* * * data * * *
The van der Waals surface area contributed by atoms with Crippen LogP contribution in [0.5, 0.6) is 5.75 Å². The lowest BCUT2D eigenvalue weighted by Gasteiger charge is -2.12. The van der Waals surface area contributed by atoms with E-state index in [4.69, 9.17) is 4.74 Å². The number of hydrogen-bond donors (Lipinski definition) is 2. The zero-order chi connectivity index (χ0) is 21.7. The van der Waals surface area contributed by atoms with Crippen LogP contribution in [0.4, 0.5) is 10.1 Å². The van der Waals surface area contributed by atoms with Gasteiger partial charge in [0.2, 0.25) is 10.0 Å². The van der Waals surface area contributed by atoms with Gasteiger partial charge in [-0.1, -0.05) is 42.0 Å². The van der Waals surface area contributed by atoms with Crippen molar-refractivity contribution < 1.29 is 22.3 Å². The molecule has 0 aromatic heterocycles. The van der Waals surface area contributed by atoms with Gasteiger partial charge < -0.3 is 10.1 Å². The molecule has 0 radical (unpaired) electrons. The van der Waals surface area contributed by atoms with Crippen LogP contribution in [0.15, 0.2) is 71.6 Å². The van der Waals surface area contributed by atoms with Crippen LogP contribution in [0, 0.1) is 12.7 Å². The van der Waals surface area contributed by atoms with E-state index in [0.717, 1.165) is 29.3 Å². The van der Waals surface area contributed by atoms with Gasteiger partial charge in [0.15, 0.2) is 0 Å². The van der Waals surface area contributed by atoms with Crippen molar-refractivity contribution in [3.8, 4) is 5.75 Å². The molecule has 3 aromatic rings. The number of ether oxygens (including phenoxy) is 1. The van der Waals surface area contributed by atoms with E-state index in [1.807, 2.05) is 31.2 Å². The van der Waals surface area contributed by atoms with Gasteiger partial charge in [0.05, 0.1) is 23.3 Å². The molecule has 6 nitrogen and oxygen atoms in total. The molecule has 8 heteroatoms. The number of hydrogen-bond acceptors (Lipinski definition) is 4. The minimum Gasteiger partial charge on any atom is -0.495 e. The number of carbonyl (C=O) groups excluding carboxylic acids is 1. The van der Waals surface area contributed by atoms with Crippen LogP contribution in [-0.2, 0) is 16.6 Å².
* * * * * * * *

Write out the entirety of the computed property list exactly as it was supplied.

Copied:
The van der Waals surface area contributed by atoms with Crippen LogP contribution in [0.5, 0.6) is 5.75 Å². The lowest BCUT2D eigenvalue weighted by Gasteiger charge is -2.12. The van der Waals surface area contributed by atoms with E-state index in [4.69, 9.17) is 4.74 Å². The number of hydrogen-bond donors (Lipinski definition) is 2. The zero-order chi connectivity index (χ0) is 21.7. The van der Waals surface area contributed by atoms with Crippen LogP contribution in [0.4, 0.5) is 10.1 Å². The van der Waals surface area contributed by atoms with Gasteiger partial charge in [0.2, 0.25) is 10.0 Å². The van der Waals surface area contributed by atoms with Gasteiger partial charge in [-0.1, -0.05) is 42.0 Å². The van der Waals surface area contributed by atoms with Crippen molar-refractivity contribution < 1.29 is 22.3 Å². The molecule has 0 aromatic heterocycles. The van der Waals surface area contributed by atoms with Gasteiger partial charge < -0.3 is 10.1 Å². The molecule has 0 radical (unpaired) electrons. The van der Waals surface area contributed by atoms with Crippen LogP contribution in [0.15, 0.2) is 71.6 Å². The van der Waals surface area contributed by atoms with Crippen LogP contribution in [0, 0.1) is 12.7 Å². The van der Waals surface area contributed by atoms with E-state index in [0.717, 1.165) is 29.3 Å². The van der Waals surface area contributed by atoms with Gasteiger partial charge in [0.15, 0.2) is 0 Å². The van der Waals surface area contributed by atoms with Crippen molar-refractivity contribution in [3.8, 4) is 5.75 Å². The molecule has 3 aromatic rings. The number of ether oxygens (including phenoxy) is 1. The van der Waals surface area contributed by atoms with E-state index in [1.807, 2.05) is 31.2 Å². The van der Waals surface area contributed by atoms with Gasteiger partial charge in [0.05, 0.1) is 23.3 Å². The molecule has 6 nitrogen and oxygen atoms in total. The molecule has 8 heteroatoms. The number of hydrogen-bond acceptors (Lipinski definition) is 4. The minimum Gasteiger partial charge on any atom is -0.495 e. The number of carbonyl (C=O) groups excluding carboxylic acids is 1. The van der Waals surface area contributed by atoms with Crippen LogP contribution in [-0.2, 0) is 16.6 Å².